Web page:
The information submitted through a chat can not only be susceptible to financial or identification frauds but also may pose risks of a more sensitive nature that falls beyond collecting and selling user's personal data. Emotional engagement in the conversation and the level of empathy provided by the AI are the factors that may encourage one to reveal bigger volumes of private information, including health information, sexual orientation, and habitual circumstances.

In order to ensure confidentiality and integrity of communication, chatbot providers usually use the following security methods: (1) identity authentication using login credentials (username and password); (2) two-factor authentication (identity verification through more than one means); (3) encryption (encoding messages for the purposes of ensuring that they cannot be accessed and modified); and (4) self-destructing messages (information that contains sensitive data is destroyed after a certain period).

Any vulnerability in the security methods mentioned above may result in a leak of information, misuse of the AI system, or unauthorized access. The personal information obtained by third parties about users of chatbots can be used in a variety of unlawful activities, including blackmailing or making sensitive information publicly available.

What about the confidentiality of health information?

Since information transmitted through emotional chatbots may contain health-related information (e.g., the disclosure of suffered diseases and mental issues), it is important to note that such chatbots should comply with laws requiring the implementation of appropriate information privacy and security measures. In the U.S., such measures are required by the Health Insurance Portability and Accountability Act (HIPPA). HIPPA-compliant actors must implement "appropriate safeguards to
protect the privacy of personal health information" and limit the disclosure of such information without data subject's consent. Furthermore, HIPPA contains data breach notification requirements and obliges entities that process health data to maintain "appropriate administrative, physical and technical safeguards to ensure the confidentiality, integrity, and security of electronic protected health information."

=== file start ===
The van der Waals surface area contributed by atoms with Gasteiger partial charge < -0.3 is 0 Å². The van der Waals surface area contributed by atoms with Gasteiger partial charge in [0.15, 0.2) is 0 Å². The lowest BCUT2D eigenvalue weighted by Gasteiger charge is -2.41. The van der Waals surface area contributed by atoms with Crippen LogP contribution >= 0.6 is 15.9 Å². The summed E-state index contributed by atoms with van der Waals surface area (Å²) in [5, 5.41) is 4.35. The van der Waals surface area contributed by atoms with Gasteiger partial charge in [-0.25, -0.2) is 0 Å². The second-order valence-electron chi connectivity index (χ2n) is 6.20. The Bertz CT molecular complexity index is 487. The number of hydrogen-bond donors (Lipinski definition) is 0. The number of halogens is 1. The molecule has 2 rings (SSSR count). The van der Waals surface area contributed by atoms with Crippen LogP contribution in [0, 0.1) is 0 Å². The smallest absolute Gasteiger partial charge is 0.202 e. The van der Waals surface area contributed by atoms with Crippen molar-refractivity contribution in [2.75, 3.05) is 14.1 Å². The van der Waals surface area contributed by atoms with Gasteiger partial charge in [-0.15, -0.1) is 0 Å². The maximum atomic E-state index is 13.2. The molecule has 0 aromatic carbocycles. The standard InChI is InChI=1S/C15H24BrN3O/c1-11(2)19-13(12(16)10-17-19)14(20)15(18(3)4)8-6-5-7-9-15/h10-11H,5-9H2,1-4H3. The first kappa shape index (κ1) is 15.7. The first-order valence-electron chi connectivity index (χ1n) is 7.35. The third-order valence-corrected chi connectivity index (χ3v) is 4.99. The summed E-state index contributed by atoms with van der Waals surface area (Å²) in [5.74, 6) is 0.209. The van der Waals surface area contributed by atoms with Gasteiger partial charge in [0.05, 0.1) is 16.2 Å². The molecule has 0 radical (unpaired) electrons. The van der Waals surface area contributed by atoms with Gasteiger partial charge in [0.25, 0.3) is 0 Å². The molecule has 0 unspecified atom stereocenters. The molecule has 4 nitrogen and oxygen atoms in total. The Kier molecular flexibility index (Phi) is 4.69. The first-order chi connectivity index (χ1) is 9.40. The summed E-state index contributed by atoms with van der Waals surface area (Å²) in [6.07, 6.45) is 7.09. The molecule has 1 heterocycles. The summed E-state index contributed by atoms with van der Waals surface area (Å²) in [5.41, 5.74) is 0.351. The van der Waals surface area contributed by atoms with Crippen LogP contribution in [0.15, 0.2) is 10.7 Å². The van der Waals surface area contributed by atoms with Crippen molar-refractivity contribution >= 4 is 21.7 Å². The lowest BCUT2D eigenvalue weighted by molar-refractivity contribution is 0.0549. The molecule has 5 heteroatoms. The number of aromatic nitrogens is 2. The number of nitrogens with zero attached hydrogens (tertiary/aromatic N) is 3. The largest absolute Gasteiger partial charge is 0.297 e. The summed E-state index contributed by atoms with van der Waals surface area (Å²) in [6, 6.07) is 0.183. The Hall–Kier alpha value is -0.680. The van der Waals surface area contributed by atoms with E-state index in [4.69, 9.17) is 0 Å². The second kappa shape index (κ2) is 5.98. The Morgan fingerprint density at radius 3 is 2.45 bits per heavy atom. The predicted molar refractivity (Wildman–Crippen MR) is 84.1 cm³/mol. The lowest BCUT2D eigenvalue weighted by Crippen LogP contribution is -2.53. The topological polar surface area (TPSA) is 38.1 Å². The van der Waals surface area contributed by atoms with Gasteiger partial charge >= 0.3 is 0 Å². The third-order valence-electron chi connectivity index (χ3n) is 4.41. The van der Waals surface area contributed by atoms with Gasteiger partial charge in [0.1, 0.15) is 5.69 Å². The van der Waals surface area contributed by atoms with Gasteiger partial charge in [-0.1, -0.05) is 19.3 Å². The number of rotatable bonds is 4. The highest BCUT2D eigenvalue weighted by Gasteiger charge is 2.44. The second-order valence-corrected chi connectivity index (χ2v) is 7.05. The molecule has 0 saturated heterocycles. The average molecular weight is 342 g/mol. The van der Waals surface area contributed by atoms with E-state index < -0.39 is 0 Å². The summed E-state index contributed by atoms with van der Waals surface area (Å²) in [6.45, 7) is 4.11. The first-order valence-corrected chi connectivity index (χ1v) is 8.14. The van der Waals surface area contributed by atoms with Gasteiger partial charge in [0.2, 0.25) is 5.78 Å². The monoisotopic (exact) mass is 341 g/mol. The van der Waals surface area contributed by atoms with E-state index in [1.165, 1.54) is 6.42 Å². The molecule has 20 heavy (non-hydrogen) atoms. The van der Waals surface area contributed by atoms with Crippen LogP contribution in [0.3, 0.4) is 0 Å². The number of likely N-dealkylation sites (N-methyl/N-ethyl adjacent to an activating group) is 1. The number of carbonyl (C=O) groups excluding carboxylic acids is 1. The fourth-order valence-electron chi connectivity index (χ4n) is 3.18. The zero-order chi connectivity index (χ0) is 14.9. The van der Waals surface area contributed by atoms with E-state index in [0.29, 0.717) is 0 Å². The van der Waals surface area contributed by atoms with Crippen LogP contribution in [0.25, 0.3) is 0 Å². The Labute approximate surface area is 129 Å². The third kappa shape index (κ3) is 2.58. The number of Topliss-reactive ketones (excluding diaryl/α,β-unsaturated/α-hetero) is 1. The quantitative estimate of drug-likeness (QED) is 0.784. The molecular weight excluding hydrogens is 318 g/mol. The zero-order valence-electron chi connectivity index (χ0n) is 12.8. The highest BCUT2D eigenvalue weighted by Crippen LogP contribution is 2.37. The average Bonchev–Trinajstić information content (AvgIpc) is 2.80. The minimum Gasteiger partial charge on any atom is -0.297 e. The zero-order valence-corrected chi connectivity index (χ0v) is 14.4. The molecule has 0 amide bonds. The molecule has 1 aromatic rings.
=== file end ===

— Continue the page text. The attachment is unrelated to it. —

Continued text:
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Security is a property of the overall design of a system. However, not only developers of emotionally intelligent chatbots and commercial agents of technology should be interested in providing secured trustworthy systems that employ latest and most efficient security measures, but also users of such technology should guard their privacy. Before volunteering any data to the digital AI friend, it is worth remembering that chatbots are trained by asking more and more questions that may request providing sensitive information. Such information may be used for infringing upon social privacy. Thus, before using any emotional chatbots, it is worth checking whether the measures for storage, routing, and access to the conversational information are adequate. In addition, since a chatbot is not static software but a form of AI, the processes, and interactions taking place through it should comply with best medical and ethical standards.


  1. Armstrong, G., "Emotional Chatbots," Chatbot Magazine, 10 July 2017. Available at
  2. Armstrong, K., "How Secure Are Chatbots?", Chatbots Magazine, 23 January 2017. Available at
  3. Replica. Available at .
  4. Woebot. Available at
  5. Zhou, H. et al., "Emotional Chatting Machine: Emotional Conversation Generation with Internal and External Memory," Cornell University Library, 14 September 2017. Available at


    Rasa Juzenaite works as a project manager at Dimov Internet Law Consulting (, a legal consultancy based in Belgium. She has a background in digital culture with a focus on digital humanities, social media, and digitization. Currently, she is pursuing an advanced Master's degree in IP & ICT Law.

Daniel Dimov
Daniel Dimov

Dr. Daniel Dimov is the founder of Dimov Internet Law Consulting (, a legal consultancy based in Belgium. Daniel is a fellow of the Internet Corporation for Assigned Names and Numbers (ICANN) and the Internet Society (ISOC). He did traineeships with the European Commission (Brussels), European Digital Rights (Brussels), and the Institute for EU and International law “T.M.C. Asser Institute” (The Hague). Daniel received a Ph.D. in law from the Center for Law in the Information Society at Leiden University, the Netherlands. He has a Master's Degree in European law (The Netherlands), a Master's Degree in Bulgarian Law (Bulgaria), and a certificate in Public International Law from The Hague Academy of International law.